If you do not challenge your productivity, then you have no reason to become more productive. You will forever be satisfied with your level of productivity even when you know it’s not your best.
If you believe you are being productive to the best of your abilities, you’re not. No matter how productive I become, I will never believe that I am being productive to the best of my abilities.
The logic behind this quote parallels with a belief held by Navy Seals that if you feel like you are done for the count, then in reality you are only 40% done.
We’re talking about people who go through more physical activity than most of us can barely begin to imagine. And when they feel like they’ve had enough, they know that they are only 40% done.
That’s how I look at my productivity. Every time I feel like I am about to break, I realize that I am only 40% done. Even if I feel as if I am breaking more, I am still only 40% done.
Basically, I never feel more than 40% done. This mindset makes me feel as if I still have a lot left within me.
Anytime a challenge interferes with my productivity, I find a way around that challenge. Productivity in this sense is no longer work. Productivity has now become a game.
Very similar to navigating Pac-Man away from the ghosts (and then chasing after them).
Yes, the lessons we learn from video games apply to real-life. I used to play video games every day, but then I decided to give them up.
A particular challenge to my productivity took up so much of my time that I was forced (important: self-forced) to give up video games. At first, I was skeptical. I had so much fun playing these games. Video games were my main form of downtime.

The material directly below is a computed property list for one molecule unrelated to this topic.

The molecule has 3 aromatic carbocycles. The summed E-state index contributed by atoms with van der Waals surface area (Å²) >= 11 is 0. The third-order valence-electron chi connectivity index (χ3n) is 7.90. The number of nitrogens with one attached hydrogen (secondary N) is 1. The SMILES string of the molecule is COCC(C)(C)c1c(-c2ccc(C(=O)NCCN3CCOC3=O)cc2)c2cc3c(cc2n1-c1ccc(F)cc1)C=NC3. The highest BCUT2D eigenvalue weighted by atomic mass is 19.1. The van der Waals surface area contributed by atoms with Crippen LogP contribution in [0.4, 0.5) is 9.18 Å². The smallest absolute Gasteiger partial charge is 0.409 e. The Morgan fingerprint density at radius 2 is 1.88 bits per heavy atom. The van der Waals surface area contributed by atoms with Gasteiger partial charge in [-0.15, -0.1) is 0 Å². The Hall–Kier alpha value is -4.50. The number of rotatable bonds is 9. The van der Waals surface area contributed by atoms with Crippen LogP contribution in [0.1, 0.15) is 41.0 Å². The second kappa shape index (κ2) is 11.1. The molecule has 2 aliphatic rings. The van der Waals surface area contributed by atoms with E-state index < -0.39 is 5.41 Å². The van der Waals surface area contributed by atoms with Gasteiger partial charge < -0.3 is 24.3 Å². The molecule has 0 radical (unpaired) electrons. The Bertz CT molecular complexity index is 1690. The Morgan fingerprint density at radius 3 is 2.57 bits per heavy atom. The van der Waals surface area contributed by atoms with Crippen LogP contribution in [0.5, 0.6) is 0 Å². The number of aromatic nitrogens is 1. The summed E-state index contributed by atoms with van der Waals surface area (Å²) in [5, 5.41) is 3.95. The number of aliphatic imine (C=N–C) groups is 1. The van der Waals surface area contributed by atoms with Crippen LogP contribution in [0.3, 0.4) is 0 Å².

But again, this decision in the long-term gave me more time to play on the piano. And the amount of time I spent playing on the piano actually allowed my business to grow.
The next time something challenges your productivity, look at the challenge for exactly what it is. All challenges you endure simply allow you to become better off than you were before.
I didn’t become more productive when everything was going my way. When life threw my challenges, I brushed through those challenges and emerged as a more productive individual.
Surprisingly, when I lose time to work on my business, that’s when I become more productive.
The best part about most challenges is that they are temporary. Once those challenges vanish, you keep the lessons you learned. You know how to be more productive.
Eventually you may get more time back in your schedule. Then you get to become more productive with that additional time.
Productivity is a game with its own set of challenges. To win the game, you must rise above every challenge and look at every challenge as an opportunity for growth.
What are your thoughts about productivity as a game? Do you have any tips for us to boost our productivity? How do you deal with challenges? Sound off in the comments section below.